When analyzing health care expenditures, it has been well-recognized that many patients/families cut back on both necessary and unnecessary care when faced with increased costs; that is, individuals are not very good at selecting care that is truly essential. This is one reason why many health care policy advisors are opposed to high copays and deductibles as a way of reducing health care costs.
I have seen the same type of problem amidst the pandemic. Due to fears of contracting SARS-CoV-2 (rather than mainly cost), individuals/families are deferring routine medical care. This is leading to delays in diagnosis of many serious illnesses and missing opportunities to prevent illnesses (eg. vaccines). A recent study has shown some of the impact with regard to cancer that happened early in the pandemic (and may be ongoing).
Introduction/Background: In this study, we analyzed weekly changes in the number of patients with newly identified cancer before and during the COVID-19 pandemic.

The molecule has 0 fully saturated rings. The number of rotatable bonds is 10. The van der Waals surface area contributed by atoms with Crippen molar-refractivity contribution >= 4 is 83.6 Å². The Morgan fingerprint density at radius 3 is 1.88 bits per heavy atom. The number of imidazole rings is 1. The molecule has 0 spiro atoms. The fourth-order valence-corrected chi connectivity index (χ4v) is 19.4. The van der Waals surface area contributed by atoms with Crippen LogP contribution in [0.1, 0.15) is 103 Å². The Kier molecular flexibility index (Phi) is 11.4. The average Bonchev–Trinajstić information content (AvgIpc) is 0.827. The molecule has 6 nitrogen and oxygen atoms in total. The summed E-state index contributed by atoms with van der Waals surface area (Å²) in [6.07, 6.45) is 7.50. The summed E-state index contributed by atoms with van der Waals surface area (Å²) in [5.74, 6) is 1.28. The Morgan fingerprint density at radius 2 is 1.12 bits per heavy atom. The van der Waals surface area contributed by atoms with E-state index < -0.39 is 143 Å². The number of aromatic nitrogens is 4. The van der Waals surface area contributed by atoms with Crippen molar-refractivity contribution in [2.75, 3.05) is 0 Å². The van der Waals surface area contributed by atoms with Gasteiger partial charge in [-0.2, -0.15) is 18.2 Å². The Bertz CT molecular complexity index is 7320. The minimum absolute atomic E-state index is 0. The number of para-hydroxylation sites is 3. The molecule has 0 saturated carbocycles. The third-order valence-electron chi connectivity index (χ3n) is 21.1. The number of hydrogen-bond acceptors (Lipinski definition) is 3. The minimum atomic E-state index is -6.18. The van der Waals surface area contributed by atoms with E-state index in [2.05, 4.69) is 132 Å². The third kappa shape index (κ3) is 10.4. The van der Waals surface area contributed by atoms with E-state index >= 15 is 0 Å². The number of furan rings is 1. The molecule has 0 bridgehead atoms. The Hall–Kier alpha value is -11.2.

Methods: This cross-sectional study included patients across the United States who received testing for any cause by Quest Diagnostic; data was compared between baseline period (January 6, 2019, to February 29, 2020) and the COVID-19 period (March 1 to April 18, 2020). n=278 778 patients. Study evaluated breast cancer, colorectal cancer, lung cancer, pancreatic cancer, gastric cancer, and esophageal cancer.
- During the pandemic period, the weekly number fell 46.4% (from 4310 to 2310) for the 6 cancers combined, with significant declines in all cancer types, ranging from 24.7% for pancreatic cancer (from 271 to 204; P = .01) to 51.8% for breast cancer (from 2208 to 1064; P < .001)
The authors noted a similar problem has been reported with cardiovascular disease. A study from 9 high-volume US cardiac catheterization laboratories found a 38% decrease in patients treated for ST-elevation myocardial infarction, considered a life-threatening condition.
My take: It is difficult to calculate the actual toll of this pandemic which includes a great deal of secondary problems: delays in diagnosis of life-threatening conditions, mental health/suicides, death from poverty, setbacks in the opioid crisis & overdose deaths, and enormous setbacks in global health projects.
Related blog posts:
- Do Deductibles Work to Improve Smart Spending on Health Care?
- NY Times: America can afford a world-class health system. Why don’t we have one?
- How the IRS Proved That Health Insurance Saved Lives